I know I’ve said before that I was sticking with proper fairy tales for Fairy Tale Media Fix but I’m afraid I can’t quite keep that promise. For one thing, reviewing versions of Cinderella, Little Red Riding Hood and Jack and the Beanstalk repeatedly gets kind of boring. So, I’m going to have to loosen things up and include some children’s literature.
Now, I know I’ve talked about the Oz books before. They’re an interesting subject. Partially because they’re part of what was a common endeavor among writers for a couple of centuries to create the “American fairy tale”. And partially because it’s a case where a sprawling, popular series of 43 books (including 14 by original author L. Frank Baum) has largely been forgotten by the general public to be almost replaced by a movie adaptation of the first book made in 1939 (it’s a good movie, but come on). It makes you wonder if other landmark works of children's literature will fade into semi-obscurity someday. Someday, will people only remember the Harry Potter books for their Warner Bros. film adaptations?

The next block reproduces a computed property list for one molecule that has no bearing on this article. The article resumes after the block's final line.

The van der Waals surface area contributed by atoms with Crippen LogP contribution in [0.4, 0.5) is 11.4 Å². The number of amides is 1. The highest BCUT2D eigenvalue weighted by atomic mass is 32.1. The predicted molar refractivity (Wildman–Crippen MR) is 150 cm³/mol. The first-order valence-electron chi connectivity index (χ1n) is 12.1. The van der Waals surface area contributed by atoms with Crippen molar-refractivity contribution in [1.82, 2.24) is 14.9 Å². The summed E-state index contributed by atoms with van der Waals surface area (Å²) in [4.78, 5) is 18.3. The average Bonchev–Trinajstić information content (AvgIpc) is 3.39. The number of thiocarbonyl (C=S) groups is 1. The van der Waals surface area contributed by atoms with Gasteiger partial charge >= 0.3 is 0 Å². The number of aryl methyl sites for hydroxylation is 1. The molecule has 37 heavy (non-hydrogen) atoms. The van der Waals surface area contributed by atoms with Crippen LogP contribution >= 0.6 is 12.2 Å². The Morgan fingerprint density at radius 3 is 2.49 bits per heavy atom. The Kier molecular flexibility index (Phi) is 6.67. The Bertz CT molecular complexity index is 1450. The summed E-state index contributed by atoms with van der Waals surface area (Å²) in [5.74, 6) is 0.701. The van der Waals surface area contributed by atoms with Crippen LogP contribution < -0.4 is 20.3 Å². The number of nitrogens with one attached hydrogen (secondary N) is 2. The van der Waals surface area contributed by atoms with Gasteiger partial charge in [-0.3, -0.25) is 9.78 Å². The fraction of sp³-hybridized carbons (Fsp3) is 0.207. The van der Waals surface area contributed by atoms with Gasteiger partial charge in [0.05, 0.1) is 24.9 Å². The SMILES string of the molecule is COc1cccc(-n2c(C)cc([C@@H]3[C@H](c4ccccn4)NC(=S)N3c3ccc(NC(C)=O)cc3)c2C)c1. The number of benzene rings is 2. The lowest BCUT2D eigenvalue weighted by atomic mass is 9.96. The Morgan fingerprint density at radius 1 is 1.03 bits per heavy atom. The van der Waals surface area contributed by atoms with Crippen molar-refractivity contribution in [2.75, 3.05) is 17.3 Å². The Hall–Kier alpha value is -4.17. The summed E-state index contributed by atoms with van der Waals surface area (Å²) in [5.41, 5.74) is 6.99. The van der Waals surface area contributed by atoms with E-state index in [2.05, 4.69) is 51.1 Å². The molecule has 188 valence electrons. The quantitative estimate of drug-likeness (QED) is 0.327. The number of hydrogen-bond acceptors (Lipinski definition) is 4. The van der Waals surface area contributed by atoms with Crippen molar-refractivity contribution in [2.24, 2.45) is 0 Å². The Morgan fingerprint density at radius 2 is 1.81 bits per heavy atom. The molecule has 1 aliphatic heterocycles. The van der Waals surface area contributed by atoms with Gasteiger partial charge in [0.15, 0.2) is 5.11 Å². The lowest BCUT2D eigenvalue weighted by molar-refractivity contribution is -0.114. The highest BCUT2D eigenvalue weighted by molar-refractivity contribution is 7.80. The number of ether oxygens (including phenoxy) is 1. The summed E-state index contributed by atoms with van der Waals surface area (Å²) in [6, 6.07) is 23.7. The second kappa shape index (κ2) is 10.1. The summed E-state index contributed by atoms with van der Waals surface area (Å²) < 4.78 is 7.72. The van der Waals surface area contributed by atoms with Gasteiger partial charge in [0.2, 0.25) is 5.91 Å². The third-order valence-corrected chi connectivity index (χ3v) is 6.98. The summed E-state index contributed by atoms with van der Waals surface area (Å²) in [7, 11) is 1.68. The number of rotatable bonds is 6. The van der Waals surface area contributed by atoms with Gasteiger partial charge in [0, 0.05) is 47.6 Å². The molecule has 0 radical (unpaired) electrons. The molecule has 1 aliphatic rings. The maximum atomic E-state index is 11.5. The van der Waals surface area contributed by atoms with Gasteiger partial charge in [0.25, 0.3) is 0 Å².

The MGM film isn’t the only legacy of Oz, though. There are Oz cartoons too. Not a lot of them, but probably more than you’d think. Just like the books now do, they tend to slip under the radar. There was a short in 1933. There was Tales of the Wizard of Oz in 1961 from Rankin Bass (the same people who made Pinocchio’s Christmas). There was a DiC Wizard of Oz series from 1990 based on the 1939 movie. There was even a second generation show called Oz Kids. That's just counting TV shows too and not animated movies. Even right now, there are a couple of options. Options that I, luckily, have had the chance to view.
Dorothy and the Wizard of Oz